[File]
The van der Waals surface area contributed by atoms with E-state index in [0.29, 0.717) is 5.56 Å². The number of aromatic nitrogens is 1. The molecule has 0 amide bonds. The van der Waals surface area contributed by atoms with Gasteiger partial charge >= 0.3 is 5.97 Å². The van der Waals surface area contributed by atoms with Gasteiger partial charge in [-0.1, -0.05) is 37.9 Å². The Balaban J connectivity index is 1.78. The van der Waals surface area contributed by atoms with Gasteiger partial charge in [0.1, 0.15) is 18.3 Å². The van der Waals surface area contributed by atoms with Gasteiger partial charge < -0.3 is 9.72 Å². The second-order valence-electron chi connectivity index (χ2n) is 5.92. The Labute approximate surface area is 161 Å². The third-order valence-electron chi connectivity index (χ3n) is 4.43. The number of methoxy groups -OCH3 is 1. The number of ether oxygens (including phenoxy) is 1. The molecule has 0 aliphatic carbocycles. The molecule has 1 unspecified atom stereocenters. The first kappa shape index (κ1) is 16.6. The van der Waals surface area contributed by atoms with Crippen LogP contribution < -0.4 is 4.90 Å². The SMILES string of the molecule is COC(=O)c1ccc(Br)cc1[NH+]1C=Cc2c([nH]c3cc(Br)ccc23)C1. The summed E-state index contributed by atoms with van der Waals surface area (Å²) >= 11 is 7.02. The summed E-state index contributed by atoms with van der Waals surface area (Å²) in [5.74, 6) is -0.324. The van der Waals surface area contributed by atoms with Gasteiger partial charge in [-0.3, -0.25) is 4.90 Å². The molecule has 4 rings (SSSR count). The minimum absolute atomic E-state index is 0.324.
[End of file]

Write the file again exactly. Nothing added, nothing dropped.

The van der Waals surface area contributed by atoms with E-state index in [0.29, 0.717) is 5.56 Å². The number of aromatic nitrogens is 1. The molecule has 0 amide bonds. The van der Waals surface area contributed by atoms with Gasteiger partial charge >= 0.3 is 5.97 Å². The van der Waals surface area contributed by atoms with Gasteiger partial charge in [-0.1, -0.05) is 37.9 Å². The Balaban J connectivity index is 1.78. The van der Waals surface area contributed by atoms with Gasteiger partial charge in [0.1, 0.15) is 18.3 Å². The van der Waals surface area contributed by atoms with Gasteiger partial charge < -0.3 is 9.72 Å². The second-order valence-electron chi connectivity index (χ2n) is 5.92. The Labute approximate surface area is 161 Å². The third-order valence-electron chi connectivity index (χ3n) is 4.43. The number of methoxy groups -OCH3 is 1. The number of ether oxygens (including phenoxy) is 1. The molecule has 0 aliphatic carbocycles. The molecule has 1 unspecified atom stereocenters. The first kappa shape index (κ1) is 16.6. The van der Waals surface area contributed by atoms with Crippen LogP contribution < -0.4 is 4.90 Å². The SMILES string of the molecule is COC(=O)c1ccc(Br)cc1[NH+]1C=Cc2c([nH]c3cc(Br)ccc23)C1. The summed E-state index contributed by atoms with van der Waals surface area (Å²) >= 11 is 7.02. The summed E-state index contributed by atoms with van der Waals surface area (Å²) in [5.74, 6) is -0.324. The van der Waals surface area contributed by atoms with Gasteiger partial charge in [-0.3, -0.25) is 4.90 Å². The molecule has 4 rings (SSSR count). The minimum absolute atomic E-state index is 0.324.